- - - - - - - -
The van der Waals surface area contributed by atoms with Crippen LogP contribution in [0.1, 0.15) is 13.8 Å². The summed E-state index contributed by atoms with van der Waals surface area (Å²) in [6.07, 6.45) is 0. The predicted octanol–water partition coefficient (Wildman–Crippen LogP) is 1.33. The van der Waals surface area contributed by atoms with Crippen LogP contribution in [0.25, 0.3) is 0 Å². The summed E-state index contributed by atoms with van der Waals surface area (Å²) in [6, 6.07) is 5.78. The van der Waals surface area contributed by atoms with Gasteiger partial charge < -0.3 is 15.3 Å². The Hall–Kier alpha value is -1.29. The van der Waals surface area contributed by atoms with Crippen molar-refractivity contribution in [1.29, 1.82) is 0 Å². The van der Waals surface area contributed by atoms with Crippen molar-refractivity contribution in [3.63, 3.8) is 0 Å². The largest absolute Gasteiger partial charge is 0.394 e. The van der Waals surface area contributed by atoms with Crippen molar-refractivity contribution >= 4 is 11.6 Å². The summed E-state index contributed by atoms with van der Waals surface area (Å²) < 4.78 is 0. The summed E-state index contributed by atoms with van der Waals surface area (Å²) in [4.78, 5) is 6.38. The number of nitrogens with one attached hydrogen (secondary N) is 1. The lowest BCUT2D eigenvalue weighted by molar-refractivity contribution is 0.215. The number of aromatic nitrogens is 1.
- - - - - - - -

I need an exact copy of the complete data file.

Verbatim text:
The van der Waals surface area contributed by atoms with Crippen LogP contribution in [0.1, 0.15) is 13.8 Å². The summed E-state index contributed by atoms with van der Waals surface area (Å²) in [6.07, 6.45) is 0. The predicted octanol–water partition coefficient (Wildman–Crippen LogP) is 1.33. The van der Waals surface area contributed by atoms with Crippen LogP contribution in [0.25, 0.3) is 0 Å². The summed E-state index contributed by atoms with van der Waals surface area (Å²) in [6, 6.07) is 5.78. The van der Waals surface area contributed by atoms with Gasteiger partial charge < -0.3 is 15.3 Å². The Hall–Kier alpha value is -1.29. The van der Waals surface area contributed by atoms with Crippen molar-refractivity contribution in [1.29, 1.82) is 0 Å². The van der Waals surface area contributed by atoms with Crippen molar-refractivity contribution in [3.63, 3.8) is 0 Å². The largest absolute Gasteiger partial charge is 0.394 e. The van der Waals surface area contributed by atoms with Crippen molar-refractivity contribution >= 4 is 11.6 Å². The summed E-state index contributed by atoms with van der Waals surface area (Å²) < 4.78 is 0. The summed E-state index contributed by atoms with van der Waals surface area (Å²) in [4.78, 5) is 6.38. The number of nitrogens with one attached hydrogen (secondary N) is 1. The lowest BCUT2D eigenvalue weighted by molar-refractivity contribution is 0.215. The number of aromatic nitrogens is 1.